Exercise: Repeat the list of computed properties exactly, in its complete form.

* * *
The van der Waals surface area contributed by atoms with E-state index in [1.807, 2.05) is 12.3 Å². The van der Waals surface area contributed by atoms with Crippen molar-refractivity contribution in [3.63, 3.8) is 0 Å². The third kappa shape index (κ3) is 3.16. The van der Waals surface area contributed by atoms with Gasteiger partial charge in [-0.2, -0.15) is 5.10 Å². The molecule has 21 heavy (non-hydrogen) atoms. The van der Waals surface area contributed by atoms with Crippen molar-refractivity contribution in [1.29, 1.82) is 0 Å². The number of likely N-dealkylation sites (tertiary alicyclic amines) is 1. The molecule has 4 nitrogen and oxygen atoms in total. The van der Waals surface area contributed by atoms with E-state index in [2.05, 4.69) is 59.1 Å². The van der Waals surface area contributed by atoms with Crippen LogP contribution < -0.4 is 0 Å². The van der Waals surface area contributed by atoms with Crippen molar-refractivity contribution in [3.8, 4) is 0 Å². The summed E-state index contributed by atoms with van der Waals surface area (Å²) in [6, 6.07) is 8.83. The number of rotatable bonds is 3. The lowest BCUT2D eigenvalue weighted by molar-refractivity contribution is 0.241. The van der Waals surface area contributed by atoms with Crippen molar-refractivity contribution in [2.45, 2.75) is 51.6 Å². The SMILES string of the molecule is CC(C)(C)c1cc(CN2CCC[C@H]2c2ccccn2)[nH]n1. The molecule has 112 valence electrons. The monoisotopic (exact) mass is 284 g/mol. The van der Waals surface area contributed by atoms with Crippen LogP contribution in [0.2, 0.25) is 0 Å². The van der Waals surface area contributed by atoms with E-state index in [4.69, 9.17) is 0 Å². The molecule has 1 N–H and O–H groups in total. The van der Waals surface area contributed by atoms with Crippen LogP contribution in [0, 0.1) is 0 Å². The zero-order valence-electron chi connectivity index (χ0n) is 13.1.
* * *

The van der Waals surface area contributed by atoms with E-state index in [1.807, 2.05) is 12.3 Å². The van der Waals surface area contributed by atoms with Crippen molar-refractivity contribution in [3.63, 3.8) is 0 Å². The third kappa shape index (κ3) is 3.16. The van der Waals surface area contributed by atoms with Gasteiger partial charge in [-0.2, -0.15) is 5.10 Å². The molecule has 21 heavy (non-hydrogen) atoms. The van der Waals surface area contributed by atoms with Crippen molar-refractivity contribution in [1.29, 1.82) is 0 Å². The number of likely N-dealkylation sites (tertiary alicyclic amines) is 1. The molecule has 4 nitrogen and oxygen atoms in total. The van der Waals surface area contributed by atoms with E-state index in [2.05, 4.69) is 59.1 Å². The van der Waals surface area contributed by atoms with Crippen LogP contribution < -0.4 is 0 Å². The van der Waals surface area contributed by atoms with Crippen molar-refractivity contribution in [3.8, 4) is 0 Å². The summed E-state index contributed by atoms with van der Waals surface area (Å²) in [6, 6.07) is 8.83. The number of rotatable bonds is 3. The lowest BCUT2D eigenvalue weighted by molar-refractivity contribution is 0.241. The van der Waals surface area contributed by atoms with Crippen molar-refractivity contribution in [2.45, 2.75) is 51.6 Å². The SMILES string of the molecule is CC(C)(C)c1cc(CN2CCC[C@H]2c2ccccn2)[nH]n1. The molecule has 112 valence electrons. The monoisotopic (exact) mass is 284 g/mol. The van der Waals surface area contributed by atoms with Crippen LogP contribution in [0.2, 0.25) is 0 Å². The van der Waals surface area contributed by atoms with E-state index in [4.69, 9.17) is 0 Å². The molecule has 1 N–H and O–H groups in total. The van der Waals surface area contributed by atoms with Crippen LogP contribution in [0, 0.1) is 0 Å². The zero-order valence-electron chi connectivity index (χ0n) is 13.1.